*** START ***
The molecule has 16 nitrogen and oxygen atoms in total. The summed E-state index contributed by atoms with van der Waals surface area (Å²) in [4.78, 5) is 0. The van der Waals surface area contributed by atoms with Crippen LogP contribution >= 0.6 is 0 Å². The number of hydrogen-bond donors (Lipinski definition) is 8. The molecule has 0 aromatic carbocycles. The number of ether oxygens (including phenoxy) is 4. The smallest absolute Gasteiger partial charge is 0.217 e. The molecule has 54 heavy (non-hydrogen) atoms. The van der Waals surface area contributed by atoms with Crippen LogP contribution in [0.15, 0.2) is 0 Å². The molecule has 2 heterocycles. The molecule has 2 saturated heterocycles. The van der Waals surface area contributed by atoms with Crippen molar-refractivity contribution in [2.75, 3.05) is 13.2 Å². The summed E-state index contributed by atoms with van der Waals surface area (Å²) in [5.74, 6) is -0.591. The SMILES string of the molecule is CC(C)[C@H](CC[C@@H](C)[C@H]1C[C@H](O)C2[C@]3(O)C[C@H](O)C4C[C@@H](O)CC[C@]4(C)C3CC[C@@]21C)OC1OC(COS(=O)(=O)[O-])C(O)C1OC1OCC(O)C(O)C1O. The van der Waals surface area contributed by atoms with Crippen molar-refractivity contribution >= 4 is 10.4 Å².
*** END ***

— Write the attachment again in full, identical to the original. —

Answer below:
The molecule has 16 nitrogen and oxygen atoms in total. The summed E-state index contributed by atoms with van der Waals surface area (Å²) in [4.78, 5) is 0. The van der Waals surface area contributed by atoms with Crippen LogP contribution >= 0.6 is 0 Å². The number of hydrogen-bond donors (Lipinski definition) is 8. The molecule has 0 aromatic carbocycles. The number of ether oxygens (including phenoxy) is 4. The smallest absolute Gasteiger partial charge is 0.217 e. The molecule has 54 heavy (non-hydrogen) atoms. The van der Waals surface area contributed by atoms with Crippen LogP contribution in [0.15, 0.2) is 0 Å². The molecule has 2 heterocycles. The molecule has 2 saturated heterocycles. The van der Waals surface area contributed by atoms with Crippen molar-refractivity contribution in [2.75, 3.05) is 13.2 Å². The summed E-state index contributed by atoms with van der Waals surface area (Å²) in [5.74, 6) is -0.591. The SMILES string of the molecule is CC(C)[C@H](CC[C@@H](C)[C@H]1C[C@H](O)C2[C@]3(O)C[C@H](O)C4C[C@@H](O)CC[C@]4(C)C3CC[C@@]21C)OC1OC(COS(=O)(=O)[O-])C(O)C1OC1OCC(O)C(O)C1O. The van der Waals surface area contributed by atoms with Crippen molar-refractivity contribution >= 4 is 10.4 Å².